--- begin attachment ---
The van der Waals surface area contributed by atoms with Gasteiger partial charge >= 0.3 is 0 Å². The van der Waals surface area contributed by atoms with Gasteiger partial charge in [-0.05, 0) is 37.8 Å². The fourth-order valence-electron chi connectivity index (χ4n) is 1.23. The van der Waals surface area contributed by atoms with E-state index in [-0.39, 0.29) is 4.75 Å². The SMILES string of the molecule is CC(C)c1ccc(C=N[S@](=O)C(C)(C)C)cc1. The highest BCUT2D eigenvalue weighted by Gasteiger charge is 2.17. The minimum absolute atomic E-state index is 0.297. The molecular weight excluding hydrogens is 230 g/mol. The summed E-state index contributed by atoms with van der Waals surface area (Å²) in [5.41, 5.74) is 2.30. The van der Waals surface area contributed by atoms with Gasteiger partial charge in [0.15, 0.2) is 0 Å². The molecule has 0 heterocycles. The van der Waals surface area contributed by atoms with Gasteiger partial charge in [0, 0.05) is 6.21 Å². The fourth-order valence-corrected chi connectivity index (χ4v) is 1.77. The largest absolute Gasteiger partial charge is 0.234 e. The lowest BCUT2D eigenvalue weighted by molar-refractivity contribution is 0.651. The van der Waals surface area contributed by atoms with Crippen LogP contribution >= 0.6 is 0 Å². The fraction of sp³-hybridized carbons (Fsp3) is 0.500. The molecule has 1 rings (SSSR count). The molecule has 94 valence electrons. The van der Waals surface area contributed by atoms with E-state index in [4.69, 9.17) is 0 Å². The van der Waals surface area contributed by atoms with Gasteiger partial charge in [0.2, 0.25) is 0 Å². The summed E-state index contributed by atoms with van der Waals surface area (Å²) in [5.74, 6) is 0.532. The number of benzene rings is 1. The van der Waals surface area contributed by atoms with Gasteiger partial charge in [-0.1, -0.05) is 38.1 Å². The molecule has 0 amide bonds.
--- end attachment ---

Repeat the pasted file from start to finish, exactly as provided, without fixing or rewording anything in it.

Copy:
The van der Waals surface area contributed by atoms with Gasteiger partial charge >= 0.3 is 0 Å². The van der Waals surface area contributed by atoms with Gasteiger partial charge in [-0.05, 0) is 37.8 Å². The fourth-order valence-electron chi connectivity index (χ4n) is 1.23. The van der Waals surface area contributed by atoms with E-state index in [-0.39, 0.29) is 4.75 Å². The SMILES string of the molecule is CC(C)c1ccc(C=N[S@](=O)C(C)(C)C)cc1. The highest BCUT2D eigenvalue weighted by Gasteiger charge is 2.17. The minimum absolute atomic E-state index is 0.297. The molecular weight excluding hydrogens is 230 g/mol. The summed E-state index contributed by atoms with van der Waals surface area (Å²) in [5.41, 5.74) is 2.30. The van der Waals surface area contributed by atoms with Gasteiger partial charge in [0.15, 0.2) is 0 Å². The molecule has 0 heterocycles. The van der Waals surface area contributed by atoms with Gasteiger partial charge in [0, 0.05) is 6.21 Å². The fourth-order valence-corrected chi connectivity index (χ4v) is 1.77. The largest absolute Gasteiger partial charge is 0.234 e. The lowest BCUT2D eigenvalue weighted by molar-refractivity contribution is 0.651. The van der Waals surface area contributed by atoms with Crippen LogP contribution >= 0.6 is 0 Å². The fraction of sp³-hybridized carbons (Fsp3) is 0.500. The molecule has 1 rings (SSSR count). The molecule has 94 valence electrons. The van der Waals surface area contributed by atoms with E-state index in [4.69, 9.17) is 0 Å². The van der Waals surface area contributed by atoms with Gasteiger partial charge in [0.2, 0.25) is 0 Å². The summed E-state index contributed by atoms with van der Waals surface area (Å²) in [5.74, 6) is 0.532. The number of benzene rings is 1. The van der Waals surface area contributed by atoms with Gasteiger partial charge in [-0.1, -0.05) is 38.1 Å². The molecule has 0 amide bonds.